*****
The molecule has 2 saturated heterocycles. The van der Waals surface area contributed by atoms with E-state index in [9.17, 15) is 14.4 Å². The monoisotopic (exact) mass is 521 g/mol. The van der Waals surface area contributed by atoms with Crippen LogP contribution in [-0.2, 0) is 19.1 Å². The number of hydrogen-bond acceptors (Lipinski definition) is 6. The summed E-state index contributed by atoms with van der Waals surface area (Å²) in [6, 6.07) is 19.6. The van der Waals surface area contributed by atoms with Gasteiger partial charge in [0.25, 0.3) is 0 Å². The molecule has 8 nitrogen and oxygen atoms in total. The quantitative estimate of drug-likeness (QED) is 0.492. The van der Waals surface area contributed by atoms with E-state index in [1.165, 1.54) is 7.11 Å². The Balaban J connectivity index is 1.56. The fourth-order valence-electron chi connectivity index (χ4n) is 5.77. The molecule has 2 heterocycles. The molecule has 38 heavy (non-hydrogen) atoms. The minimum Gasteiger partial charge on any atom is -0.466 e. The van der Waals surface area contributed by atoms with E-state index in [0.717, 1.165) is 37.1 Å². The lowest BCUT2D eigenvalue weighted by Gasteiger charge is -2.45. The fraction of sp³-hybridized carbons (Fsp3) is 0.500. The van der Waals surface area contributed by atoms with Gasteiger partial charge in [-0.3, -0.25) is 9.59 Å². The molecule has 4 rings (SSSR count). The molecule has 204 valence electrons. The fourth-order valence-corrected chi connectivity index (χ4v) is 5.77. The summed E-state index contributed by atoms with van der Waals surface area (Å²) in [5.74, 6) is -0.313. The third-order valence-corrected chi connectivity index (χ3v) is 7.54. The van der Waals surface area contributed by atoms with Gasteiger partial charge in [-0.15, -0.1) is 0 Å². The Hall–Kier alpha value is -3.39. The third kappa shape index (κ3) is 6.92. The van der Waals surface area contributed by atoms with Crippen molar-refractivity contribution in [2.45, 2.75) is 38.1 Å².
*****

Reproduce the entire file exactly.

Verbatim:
The molecule has 2 saturated heterocycles. The van der Waals surface area contributed by atoms with E-state index in [9.17, 15) is 14.4 Å². The monoisotopic (exact) mass is 521 g/mol. The van der Waals surface area contributed by atoms with Crippen LogP contribution in [-0.2, 0) is 19.1 Å². The number of hydrogen-bond acceptors (Lipinski definition) is 6. The summed E-state index contributed by atoms with van der Waals surface area (Å²) in [6, 6.07) is 19.6. The van der Waals surface area contributed by atoms with Gasteiger partial charge in [0.25, 0.3) is 0 Å². The molecule has 8 nitrogen and oxygen atoms in total. The quantitative estimate of drug-likeness (QED) is 0.492. The van der Waals surface area contributed by atoms with E-state index in [1.165, 1.54) is 7.11 Å². The Balaban J connectivity index is 1.56. The fourth-order valence-electron chi connectivity index (χ4n) is 5.77. The molecule has 2 heterocycles. The molecule has 38 heavy (non-hydrogen) atoms. The minimum Gasteiger partial charge on any atom is -0.466 e. The van der Waals surface area contributed by atoms with E-state index in [0.717, 1.165) is 37.1 Å². The lowest BCUT2D eigenvalue weighted by Gasteiger charge is -2.45. The fraction of sp³-hybridized carbons (Fsp3) is 0.500. The van der Waals surface area contributed by atoms with Gasteiger partial charge in [-0.3, -0.25) is 9.59 Å². The molecule has 4 rings (SSSR count). The molecule has 204 valence electrons. The fourth-order valence-corrected chi connectivity index (χ4v) is 5.77. The summed E-state index contributed by atoms with van der Waals surface area (Å²) in [5.74, 6) is -0.313. The third-order valence-corrected chi connectivity index (χ3v) is 7.54. The van der Waals surface area contributed by atoms with Gasteiger partial charge in [-0.15, -0.1) is 0 Å². The Hall–Kier alpha value is -3.39. The third kappa shape index (κ3) is 6.92. The van der Waals surface area contributed by atoms with Crippen molar-refractivity contribution in [2.45, 2.75) is 38.1 Å².